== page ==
“I can’t highlight enough my enjoyment of the course I attended. However, everyone I talked to in other courses found that their course gave them new insights into their planned analyses, almost unanimously agreeing that their time at Essex had left them with a deeper understanding of the methods they had either previously used or were planning to use in the future.”

“There is quite a large social aspect to attending the summer school; with a planned activity every night. I exclusively met nice people during my time in Essex, both during these activities and class. All of my class mates were motivated to learn and a joy to have worked with.”

“Perhaps one of the most enjoyable aspects of the Essex Summer School is bringing together students from all over the world, with most students studying in Europe and a few further afield. This collision of students all coming together from different backgrounds gives Essex a great feel of being part of a worldwide group of academics, leading to discussions of different approaches to research, PhDs and teaching as well as more general discussion about each other’s lives.”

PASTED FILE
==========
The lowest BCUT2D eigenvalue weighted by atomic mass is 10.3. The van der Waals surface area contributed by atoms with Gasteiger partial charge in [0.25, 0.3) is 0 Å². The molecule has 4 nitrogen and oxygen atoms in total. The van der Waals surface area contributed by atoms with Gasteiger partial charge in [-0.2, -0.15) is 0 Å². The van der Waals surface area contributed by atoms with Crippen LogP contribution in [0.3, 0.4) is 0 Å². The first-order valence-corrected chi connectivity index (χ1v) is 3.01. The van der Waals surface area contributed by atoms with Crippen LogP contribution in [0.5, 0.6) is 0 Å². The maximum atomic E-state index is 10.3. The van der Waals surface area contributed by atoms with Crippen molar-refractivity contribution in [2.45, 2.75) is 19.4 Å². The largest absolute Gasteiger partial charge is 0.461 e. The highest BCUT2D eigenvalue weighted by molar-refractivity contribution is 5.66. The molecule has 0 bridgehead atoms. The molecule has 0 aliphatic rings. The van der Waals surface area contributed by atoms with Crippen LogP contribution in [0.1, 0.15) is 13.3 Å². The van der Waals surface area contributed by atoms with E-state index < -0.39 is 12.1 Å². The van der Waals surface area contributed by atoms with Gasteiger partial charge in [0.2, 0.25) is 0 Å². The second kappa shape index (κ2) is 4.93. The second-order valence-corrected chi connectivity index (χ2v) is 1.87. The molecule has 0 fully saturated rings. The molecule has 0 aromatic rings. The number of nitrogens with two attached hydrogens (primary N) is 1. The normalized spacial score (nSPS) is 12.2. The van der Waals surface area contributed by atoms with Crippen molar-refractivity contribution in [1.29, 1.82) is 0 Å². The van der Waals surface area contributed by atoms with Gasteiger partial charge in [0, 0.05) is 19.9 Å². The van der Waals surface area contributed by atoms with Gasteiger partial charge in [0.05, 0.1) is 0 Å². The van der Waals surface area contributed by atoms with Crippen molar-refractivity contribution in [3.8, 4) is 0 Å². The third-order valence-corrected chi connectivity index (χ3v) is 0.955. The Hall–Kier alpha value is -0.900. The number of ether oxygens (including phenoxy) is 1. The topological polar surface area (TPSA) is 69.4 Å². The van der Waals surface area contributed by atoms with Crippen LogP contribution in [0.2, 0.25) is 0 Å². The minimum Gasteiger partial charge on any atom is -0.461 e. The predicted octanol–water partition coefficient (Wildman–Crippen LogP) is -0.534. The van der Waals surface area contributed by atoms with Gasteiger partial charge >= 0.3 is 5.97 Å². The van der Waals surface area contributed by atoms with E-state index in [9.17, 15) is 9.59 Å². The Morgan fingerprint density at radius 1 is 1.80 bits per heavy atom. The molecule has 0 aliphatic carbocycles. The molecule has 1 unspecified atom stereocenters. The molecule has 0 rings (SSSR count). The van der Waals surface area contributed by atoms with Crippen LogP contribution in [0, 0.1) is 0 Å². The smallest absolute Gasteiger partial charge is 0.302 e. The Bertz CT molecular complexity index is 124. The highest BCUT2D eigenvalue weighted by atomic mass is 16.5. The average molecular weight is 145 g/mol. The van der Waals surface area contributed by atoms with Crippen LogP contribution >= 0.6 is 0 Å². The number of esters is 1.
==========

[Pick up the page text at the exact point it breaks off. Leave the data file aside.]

“Every lecturer I had the opportunity to talk to were not only very friendly and polite but also interested on what each individual student was studying in their PhDs, Masters or as a post-doc. These lecturers were happy to discuss thought on how to approach research questions I have, and would often engage in discussion about hypothetical questions to help us develop how we approach different research questions. The Essex Summer School is a gathering of people that are all focused on how methodology of quantitative methods in the social sciences is developing and want to help guide the next generation of researchers in that journey.”

Matthew Moore
PhD Researcher, University of Stirling